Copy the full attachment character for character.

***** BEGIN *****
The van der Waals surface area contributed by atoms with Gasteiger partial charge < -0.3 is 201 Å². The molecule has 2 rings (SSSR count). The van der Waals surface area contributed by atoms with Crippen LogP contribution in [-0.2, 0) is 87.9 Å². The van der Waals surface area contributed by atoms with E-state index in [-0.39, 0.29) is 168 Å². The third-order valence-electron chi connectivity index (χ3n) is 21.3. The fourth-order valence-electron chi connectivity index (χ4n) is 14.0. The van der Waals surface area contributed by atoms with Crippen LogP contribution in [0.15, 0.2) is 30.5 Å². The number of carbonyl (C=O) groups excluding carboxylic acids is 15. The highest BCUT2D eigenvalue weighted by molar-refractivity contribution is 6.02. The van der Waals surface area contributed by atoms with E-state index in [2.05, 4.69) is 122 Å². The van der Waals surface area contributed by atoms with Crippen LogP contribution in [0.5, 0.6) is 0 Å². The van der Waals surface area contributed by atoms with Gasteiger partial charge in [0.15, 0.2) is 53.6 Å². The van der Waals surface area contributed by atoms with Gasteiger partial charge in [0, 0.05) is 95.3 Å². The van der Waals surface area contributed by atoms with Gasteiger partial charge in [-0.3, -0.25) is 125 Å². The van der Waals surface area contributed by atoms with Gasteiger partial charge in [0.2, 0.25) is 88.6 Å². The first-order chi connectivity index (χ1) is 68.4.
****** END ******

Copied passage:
The van der Waals surface area contributed by atoms with Gasteiger partial charge < -0.3 is 201 Å². The molecule has 2 rings (SSSR count). The van der Waals surface area contributed by atoms with Crippen LogP contribution in [-0.2, 0) is 87.9 Å². The van der Waals surface area contributed by atoms with E-state index in [-0.39, 0.29) is 168 Å². The third-order valence-electron chi connectivity index (χ3n) is 21.3. The fourth-order valence-electron chi connectivity index (χ4n) is 14.0. The van der Waals surface area contributed by atoms with Crippen LogP contribution in [0.15, 0.2) is 30.5 Å². The number of carbonyl (C=O) groups excluding carboxylic acids is 15. The highest BCUT2D eigenvalue weighted by molar-refractivity contribution is 6.02. The van der Waals surface area contributed by atoms with E-state index in [2.05, 4.69) is 122 Å². The van der Waals surface area contributed by atoms with Crippen LogP contribution in [0.5, 0.6) is 0 Å². The van der Waals surface area contributed by atoms with Gasteiger partial charge in [0.15, 0.2) is 53.6 Å². The van der Waals surface area contributed by atoms with Gasteiger partial charge in [0, 0.05) is 95.3 Å². The van der Waals surface area contributed by atoms with Gasteiger partial charge in [-0.3, -0.25) is 125 Å². The van der Waals surface area contributed by atoms with Gasteiger partial charge in [0.2, 0.25) is 88.6 Å². The first-order chi connectivity index (χ1) is 68.4.